Most investors will ask to see an advance assurance for SEIS, EIS or both before investing in your company. An advance assurance is simply a letter from HMRC that says your company and your fundraising round will be eligible for relief under SEIS or EIS.
It’s really important – it gives your investors some excellent tax reliefs if they are eligible.
To obtain an advance assurance, you need to send an application and certain information to HMRC. This includes:
- The right form – available here. For now, you can download it and complete it, but soon this will be a fully online process. I was consulted by HMRC on this process and it’s good!
- Your business plan.
- A cover letter detailing the key information about your company, including what the business does (it must be a “qualifying trade“), how much you are raising and use of funds etc.
- Your articles of association and any shareholders agreement.
- Your most recently filed accounts (if any) or some projections if not (a P&L and balance sheet will do).
- Depending on how busy HMRC is, it usually takes around 4-6 weeks for advance assurance applications to be processed.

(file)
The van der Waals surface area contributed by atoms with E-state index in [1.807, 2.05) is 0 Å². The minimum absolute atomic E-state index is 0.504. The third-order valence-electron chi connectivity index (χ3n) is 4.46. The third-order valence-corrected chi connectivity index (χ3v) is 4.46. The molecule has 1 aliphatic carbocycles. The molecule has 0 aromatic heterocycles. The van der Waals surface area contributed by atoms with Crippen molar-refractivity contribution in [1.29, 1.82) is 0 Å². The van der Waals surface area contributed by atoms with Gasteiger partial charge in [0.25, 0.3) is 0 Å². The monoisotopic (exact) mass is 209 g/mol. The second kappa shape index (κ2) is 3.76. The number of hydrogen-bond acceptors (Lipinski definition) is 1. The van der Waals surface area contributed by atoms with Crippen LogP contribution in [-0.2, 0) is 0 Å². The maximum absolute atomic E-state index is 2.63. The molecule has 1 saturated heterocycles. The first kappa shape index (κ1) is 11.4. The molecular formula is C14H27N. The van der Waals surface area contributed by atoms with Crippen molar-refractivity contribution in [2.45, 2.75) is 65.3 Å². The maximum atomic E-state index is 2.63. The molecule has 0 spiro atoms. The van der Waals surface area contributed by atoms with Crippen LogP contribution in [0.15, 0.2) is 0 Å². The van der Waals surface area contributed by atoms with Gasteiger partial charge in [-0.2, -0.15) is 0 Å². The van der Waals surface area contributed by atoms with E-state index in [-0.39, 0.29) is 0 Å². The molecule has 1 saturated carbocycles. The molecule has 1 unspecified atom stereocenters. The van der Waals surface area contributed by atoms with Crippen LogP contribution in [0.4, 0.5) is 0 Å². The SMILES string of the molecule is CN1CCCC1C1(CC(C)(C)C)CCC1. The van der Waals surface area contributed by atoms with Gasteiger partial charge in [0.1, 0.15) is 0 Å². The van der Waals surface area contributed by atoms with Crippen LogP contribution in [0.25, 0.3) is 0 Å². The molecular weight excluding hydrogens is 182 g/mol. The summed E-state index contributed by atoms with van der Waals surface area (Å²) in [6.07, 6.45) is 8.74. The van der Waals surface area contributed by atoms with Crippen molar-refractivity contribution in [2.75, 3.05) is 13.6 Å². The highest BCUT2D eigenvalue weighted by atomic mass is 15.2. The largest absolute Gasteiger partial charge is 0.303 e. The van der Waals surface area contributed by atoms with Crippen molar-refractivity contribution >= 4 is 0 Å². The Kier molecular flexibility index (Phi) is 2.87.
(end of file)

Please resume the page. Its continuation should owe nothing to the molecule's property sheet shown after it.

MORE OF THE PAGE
Can you do it yourself?
Yes! If you have the time to get your head into the process to get a reasonable understanding of the rules.
If your company is brand new, has little history, a straightforward structure and is not part of a group, doing it yourself should not be problematic. If you go it alone and have the odd question or 2 along the way, we would be happy help, please just contact us.
What can go wrong if you do it yourself?
If the company has a long trading history, a trade which wanders into one of those that isn’t clearly a “qualifying trade“, is part of a group, is not a UK company, has multiple share classes, has acquired its trade from somewhere else (to name a few examples!), it might not be as straight forward to make the application correctly yourself.
The most common mistakes we have seen are usually not fatal to the application but tend to cause delays. This can be a big old pain when your startup has no cash and you have an investor ready to wire on sight of your advance assurance.
Common mistakes include not including all the information that HMRC needs to see to grant the advance assurance, submitting the company’s current articles and not those that will be place when the round closes and failing to recognise key information that should be disclosed and having an advance assurance granted where actually it should have been refused.
We’re here to help, if you would like a quote, please get in touch.